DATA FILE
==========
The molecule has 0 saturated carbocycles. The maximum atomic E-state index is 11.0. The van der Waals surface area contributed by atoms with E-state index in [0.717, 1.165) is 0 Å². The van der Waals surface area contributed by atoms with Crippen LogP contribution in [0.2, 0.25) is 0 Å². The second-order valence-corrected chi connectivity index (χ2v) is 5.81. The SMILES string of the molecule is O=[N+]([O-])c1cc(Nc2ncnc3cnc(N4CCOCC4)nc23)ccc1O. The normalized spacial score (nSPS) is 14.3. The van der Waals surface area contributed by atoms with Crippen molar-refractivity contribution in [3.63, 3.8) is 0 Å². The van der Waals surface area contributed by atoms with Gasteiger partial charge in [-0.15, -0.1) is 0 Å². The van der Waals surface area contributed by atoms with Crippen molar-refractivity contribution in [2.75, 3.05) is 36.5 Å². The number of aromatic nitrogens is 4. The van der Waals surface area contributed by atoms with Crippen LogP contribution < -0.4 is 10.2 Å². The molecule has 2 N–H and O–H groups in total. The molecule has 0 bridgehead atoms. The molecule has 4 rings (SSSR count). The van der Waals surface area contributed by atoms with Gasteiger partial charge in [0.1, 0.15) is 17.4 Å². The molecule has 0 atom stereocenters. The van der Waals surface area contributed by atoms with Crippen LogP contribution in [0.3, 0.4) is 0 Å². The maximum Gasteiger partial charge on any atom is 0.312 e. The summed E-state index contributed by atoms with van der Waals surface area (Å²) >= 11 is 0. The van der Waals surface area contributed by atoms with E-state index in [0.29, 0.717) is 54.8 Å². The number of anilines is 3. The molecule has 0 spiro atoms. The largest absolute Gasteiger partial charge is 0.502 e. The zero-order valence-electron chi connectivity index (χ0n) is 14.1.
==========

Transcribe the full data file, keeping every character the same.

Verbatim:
The molecule has 0 saturated carbocycles. The maximum atomic E-state index is 11.0. The van der Waals surface area contributed by atoms with E-state index in [0.717, 1.165) is 0 Å². The van der Waals surface area contributed by atoms with Crippen LogP contribution in [0.2, 0.25) is 0 Å². The second-order valence-corrected chi connectivity index (χ2v) is 5.81. The SMILES string of the molecule is O=[N+]([O-])c1cc(Nc2ncnc3cnc(N4CCOCC4)nc23)ccc1O. The normalized spacial score (nSPS) is 14.3. The van der Waals surface area contributed by atoms with Crippen molar-refractivity contribution in [3.63, 3.8) is 0 Å². The van der Waals surface area contributed by atoms with Gasteiger partial charge in [-0.15, -0.1) is 0 Å². The van der Waals surface area contributed by atoms with Crippen molar-refractivity contribution in [2.75, 3.05) is 36.5 Å². The number of aromatic nitrogens is 4. The van der Waals surface area contributed by atoms with Crippen LogP contribution < -0.4 is 10.2 Å². The molecule has 2 N–H and O–H groups in total. The molecule has 0 bridgehead atoms. The molecule has 4 rings (SSSR count). The van der Waals surface area contributed by atoms with Gasteiger partial charge in [0.1, 0.15) is 17.4 Å². The molecule has 0 atom stereocenters. The van der Waals surface area contributed by atoms with Crippen LogP contribution in [0.3, 0.4) is 0 Å². The maximum Gasteiger partial charge on any atom is 0.312 e. The summed E-state index contributed by atoms with van der Waals surface area (Å²) >= 11 is 0. The van der Waals surface area contributed by atoms with E-state index in [0.29, 0.717) is 54.8 Å². The number of anilines is 3. The molecule has 0 spiro atoms. The largest absolute Gasteiger partial charge is 0.502 e. The zero-order valence-electron chi connectivity index (χ0n) is 14.1.